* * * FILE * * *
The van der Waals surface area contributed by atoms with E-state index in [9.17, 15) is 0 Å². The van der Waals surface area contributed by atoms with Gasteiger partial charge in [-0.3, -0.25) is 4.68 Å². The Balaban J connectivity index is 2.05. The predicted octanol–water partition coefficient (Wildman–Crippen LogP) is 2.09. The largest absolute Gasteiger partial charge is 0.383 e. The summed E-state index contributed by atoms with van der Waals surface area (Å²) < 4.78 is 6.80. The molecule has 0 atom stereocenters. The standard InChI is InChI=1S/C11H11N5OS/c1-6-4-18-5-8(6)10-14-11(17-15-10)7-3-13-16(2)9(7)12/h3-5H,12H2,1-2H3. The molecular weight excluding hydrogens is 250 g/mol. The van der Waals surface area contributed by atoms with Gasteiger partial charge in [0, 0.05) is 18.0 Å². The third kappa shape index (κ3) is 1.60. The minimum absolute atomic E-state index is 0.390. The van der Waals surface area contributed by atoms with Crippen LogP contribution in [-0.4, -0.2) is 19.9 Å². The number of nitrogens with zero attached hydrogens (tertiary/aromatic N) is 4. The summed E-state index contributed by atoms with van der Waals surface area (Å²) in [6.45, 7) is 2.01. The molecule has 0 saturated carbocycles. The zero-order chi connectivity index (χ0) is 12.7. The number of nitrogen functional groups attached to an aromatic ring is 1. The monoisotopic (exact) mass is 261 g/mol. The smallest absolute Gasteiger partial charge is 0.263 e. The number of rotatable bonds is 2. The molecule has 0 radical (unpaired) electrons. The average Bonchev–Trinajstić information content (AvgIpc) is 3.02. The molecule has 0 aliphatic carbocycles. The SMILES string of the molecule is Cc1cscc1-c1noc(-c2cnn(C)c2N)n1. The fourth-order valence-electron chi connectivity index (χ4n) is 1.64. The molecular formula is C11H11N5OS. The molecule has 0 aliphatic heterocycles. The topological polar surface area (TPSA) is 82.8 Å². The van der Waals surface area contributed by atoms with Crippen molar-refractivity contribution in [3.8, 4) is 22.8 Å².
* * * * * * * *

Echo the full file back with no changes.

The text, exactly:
The van der Waals surface area contributed by atoms with E-state index in [9.17, 15) is 0 Å². The van der Waals surface area contributed by atoms with Gasteiger partial charge in [-0.3, -0.25) is 4.68 Å². The Balaban J connectivity index is 2.05. The predicted octanol–water partition coefficient (Wildman–Crippen LogP) is 2.09. The largest absolute Gasteiger partial charge is 0.383 e. The summed E-state index contributed by atoms with van der Waals surface area (Å²) < 4.78 is 6.80. The molecule has 0 atom stereocenters. The standard InChI is InChI=1S/C11H11N5OS/c1-6-4-18-5-8(6)10-14-11(17-15-10)7-3-13-16(2)9(7)12/h3-5H,12H2,1-2H3. The molecular weight excluding hydrogens is 250 g/mol. The van der Waals surface area contributed by atoms with Gasteiger partial charge in [0, 0.05) is 18.0 Å². The third kappa shape index (κ3) is 1.60. The minimum absolute atomic E-state index is 0.390. The van der Waals surface area contributed by atoms with Crippen LogP contribution in [-0.4, -0.2) is 19.9 Å². The number of nitrogens with zero attached hydrogens (tertiary/aromatic N) is 4. The summed E-state index contributed by atoms with van der Waals surface area (Å²) in [6.45, 7) is 2.01. The molecule has 0 saturated carbocycles. The zero-order chi connectivity index (χ0) is 12.7. The number of nitrogen functional groups attached to an aromatic ring is 1. The monoisotopic (exact) mass is 261 g/mol. The smallest absolute Gasteiger partial charge is 0.263 e. The number of rotatable bonds is 2. The molecule has 0 radical (unpaired) electrons. The average Bonchev–Trinajstić information content (AvgIpc) is 3.02. The molecule has 0 aliphatic carbocycles. The SMILES string of the molecule is Cc1cscc1-c1noc(-c2cnn(C)c2N)n1. The fourth-order valence-electron chi connectivity index (χ4n) is 1.64. The molecular formula is C11H11N5OS. The molecule has 0 aliphatic heterocycles. The topological polar surface area (TPSA) is 82.8 Å². The van der Waals surface area contributed by atoms with Crippen molar-refractivity contribution in [3.8, 4) is 22.8 Å².